“People so wanted to be a part of something when the stadium capacities went back toward normal,” he said, “a switch had been flipped.”

He credits the energy around SEC baseball last year, culminating in a CWS championship series, worthy of a hallway picture, as Mississippi State beat Vanderbilt, with fueling intensity early into the 2021 football season. Sankey attended Clemson-Georgia, Texas-Arkansas and Alabama-Florida football games in September.

“That was another level of intensity,” Sankey said. “It was just pent-up energy, and it began when we opened up baseball stadiums.”

This year, by the way, Mississippi State, the reigning national champion, finished last in the SEC — and not because it was a bad team.

Texas and Oklahoma are taking notice. Both programs got back to Omaha in the first year after the announcement that they were headed to the SEC.

The bar has been raised. Momentum is on the upswing. On Friday on the morning of its CWS opener, Oklahoma unveiled plans for a $30 million renovation of its baseball stadium.

“They showed me (renderings of) the field,” Oklahoma coach Skip Johnson said. “It was amazing. It’s really going to be a new stadium. I mean, we’re fixing to go into the SEC. They’re moving toward that.”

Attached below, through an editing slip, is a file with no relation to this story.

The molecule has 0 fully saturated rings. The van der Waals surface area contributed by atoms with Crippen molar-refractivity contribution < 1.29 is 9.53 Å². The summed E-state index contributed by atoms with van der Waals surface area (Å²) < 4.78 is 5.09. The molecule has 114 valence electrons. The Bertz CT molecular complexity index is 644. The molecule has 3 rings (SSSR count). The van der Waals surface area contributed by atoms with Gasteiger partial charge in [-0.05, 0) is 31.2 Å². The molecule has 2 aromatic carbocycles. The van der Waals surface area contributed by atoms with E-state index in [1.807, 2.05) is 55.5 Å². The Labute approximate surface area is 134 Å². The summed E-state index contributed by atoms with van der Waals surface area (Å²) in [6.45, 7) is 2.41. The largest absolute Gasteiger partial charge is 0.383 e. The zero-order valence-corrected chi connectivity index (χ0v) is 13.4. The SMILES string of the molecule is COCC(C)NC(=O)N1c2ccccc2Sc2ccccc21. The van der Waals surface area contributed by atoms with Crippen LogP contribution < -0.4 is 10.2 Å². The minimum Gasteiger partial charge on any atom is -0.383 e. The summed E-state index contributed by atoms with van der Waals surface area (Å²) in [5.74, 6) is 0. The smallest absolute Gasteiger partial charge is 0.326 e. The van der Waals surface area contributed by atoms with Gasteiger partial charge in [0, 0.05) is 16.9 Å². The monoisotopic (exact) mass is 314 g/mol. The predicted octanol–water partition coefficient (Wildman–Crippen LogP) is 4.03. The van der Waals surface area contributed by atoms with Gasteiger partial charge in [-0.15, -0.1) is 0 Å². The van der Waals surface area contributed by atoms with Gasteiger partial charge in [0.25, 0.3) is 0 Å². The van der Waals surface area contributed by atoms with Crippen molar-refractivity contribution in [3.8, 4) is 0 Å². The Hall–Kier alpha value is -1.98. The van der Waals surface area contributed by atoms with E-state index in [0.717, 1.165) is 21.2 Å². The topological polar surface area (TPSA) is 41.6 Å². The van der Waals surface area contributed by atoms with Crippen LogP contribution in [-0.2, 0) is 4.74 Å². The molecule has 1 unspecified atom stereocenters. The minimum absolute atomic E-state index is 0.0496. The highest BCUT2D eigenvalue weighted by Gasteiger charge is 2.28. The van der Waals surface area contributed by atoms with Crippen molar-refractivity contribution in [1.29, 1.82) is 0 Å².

Never willing to be outdone, Texas also wants to grow. Coach David Pierce said he would like to enclose the outfield at Disch-Falk Field and double the seating capacity of 6,985 as an SEC program.

“There’s a chance you’re going to be playing Friday night games, and there’s going to be 15,000 (in attendance),” Pierce said. “That’s pretty awesome. And every weekend on the road, you’re facing that. It’s a whole ‘nother level when you get into those fan bases and bring in those types of schools that aren’t just good in baseball, they have the history in athletics.”

Sankey, a native New Yorker who played baseball as a backup catcher at LeTourneau University in Longview, Texas, has found another home in Omaha. This June, he came on the opening weekend of the CWS for just the second time.

Other trips brought him for the championship series. But with 75 percent of the CWS field connected to his league now or in the years ahead, Sankey said he felt he had to get in early. The eighth-year commissioner traveled here with his wife, Cathy, for the first time.

As Texas and Notre Dame took the field Friday night, the Sankeys left the ballpark. They had reservations for dinner at 801 Chophouse, a premier downtown steakhouse. It was a power move, not unlike hanging pictures in the hallway back in Birmingham, by the man in charge of the league that continues to take charge in college sports, one championship at a time.

(Photo of Ole Miss celebrating after defeating Auburn: Steven Branscombe/USA Today)